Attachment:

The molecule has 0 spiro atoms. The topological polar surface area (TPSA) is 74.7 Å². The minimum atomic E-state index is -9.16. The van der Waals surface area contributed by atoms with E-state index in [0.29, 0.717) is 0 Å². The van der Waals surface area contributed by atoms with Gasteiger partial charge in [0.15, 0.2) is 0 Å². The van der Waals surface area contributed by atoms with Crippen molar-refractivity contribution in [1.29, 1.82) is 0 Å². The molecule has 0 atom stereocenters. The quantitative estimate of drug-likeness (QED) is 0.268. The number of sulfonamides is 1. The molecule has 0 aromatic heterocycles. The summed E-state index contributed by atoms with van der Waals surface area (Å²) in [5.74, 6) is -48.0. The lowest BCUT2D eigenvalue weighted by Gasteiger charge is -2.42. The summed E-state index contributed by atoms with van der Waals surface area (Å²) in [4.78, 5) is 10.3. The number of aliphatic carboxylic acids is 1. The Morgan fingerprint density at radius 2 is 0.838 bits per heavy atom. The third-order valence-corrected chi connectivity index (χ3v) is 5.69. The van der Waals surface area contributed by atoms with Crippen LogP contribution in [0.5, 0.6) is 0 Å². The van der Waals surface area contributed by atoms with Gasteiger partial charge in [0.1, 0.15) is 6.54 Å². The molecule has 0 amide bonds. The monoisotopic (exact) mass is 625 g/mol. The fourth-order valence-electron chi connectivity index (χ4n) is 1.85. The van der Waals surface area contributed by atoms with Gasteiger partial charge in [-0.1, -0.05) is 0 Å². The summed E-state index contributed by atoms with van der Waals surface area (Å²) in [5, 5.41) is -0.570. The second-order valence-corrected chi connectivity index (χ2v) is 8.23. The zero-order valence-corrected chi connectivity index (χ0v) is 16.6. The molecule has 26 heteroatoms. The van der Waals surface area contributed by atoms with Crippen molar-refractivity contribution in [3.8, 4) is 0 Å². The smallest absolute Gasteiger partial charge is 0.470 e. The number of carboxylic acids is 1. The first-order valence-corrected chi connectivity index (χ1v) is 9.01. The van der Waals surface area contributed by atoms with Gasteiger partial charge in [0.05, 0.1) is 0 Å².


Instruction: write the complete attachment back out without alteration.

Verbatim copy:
The molecule has 0 spiro atoms. The topological polar surface area (TPSA) is 74.7 Å². The minimum atomic E-state index is -9.16. The van der Waals surface area contributed by atoms with E-state index in [0.29, 0.717) is 0 Å². The van der Waals surface area contributed by atoms with Gasteiger partial charge in [0.15, 0.2) is 0 Å². The van der Waals surface area contributed by atoms with Crippen molar-refractivity contribution in [1.29, 1.82) is 0 Å². The molecule has 0 atom stereocenters. The quantitative estimate of drug-likeness (QED) is 0.268. The number of sulfonamides is 1. The molecule has 0 aromatic heterocycles. The summed E-state index contributed by atoms with van der Waals surface area (Å²) in [5.74, 6) is -48.0. The lowest BCUT2D eigenvalue weighted by Gasteiger charge is -2.42. The summed E-state index contributed by atoms with van der Waals surface area (Å²) in [4.78, 5) is 10.3. The number of aliphatic carboxylic acids is 1. The Morgan fingerprint density at radius 2 is 0.838 bits per heavy atom. The third-order valence-corrected chi connectivity index (χ3v) is 5.69. The van der Waals surface area contributed by atoms with Crippen LogP contribution in [0.5, 0.6) is 0 Å². The van der Waals surface area contributed by atoms with Gasteiger partial charge in [0.1, 0.15) is 6.54 Å². The molecule has 0 amide bonds. The monoisotopic (exact) mass is 625 g/mol. The fourth-order valence-electron chi connectivity index (χ4n) is 1.85. The van der Waals surface area contributed by atoms with Gasteiger partial charge in [-0.1, -0.05) is 0 Å². The summed E-state index contributed by atoms with van der Waals surface area (Å²) in [5, 5.41) is -0.570. The second-order valence-corrected chi connectivity index (χ2v) is 8.23. The zero-order valence-corrected chi connectivity index (χ0v) is 16.6. The molecule has 26 heteroatoms. The van der Waals surface area contributed by atoms with Crippen molar-refractivity contribution in [3.8, 4) is 0 Å². The smallest absolute Gasteiger partial charge is 0.470 e. The number of carboxylic acids is 1. The first-order valence-corrected chi connectivity index (χ1v) is 9.01. The van der Waals surface area contributed by atoms with Gasteiger partial charge in [0.05, 0.1) is 0 Å².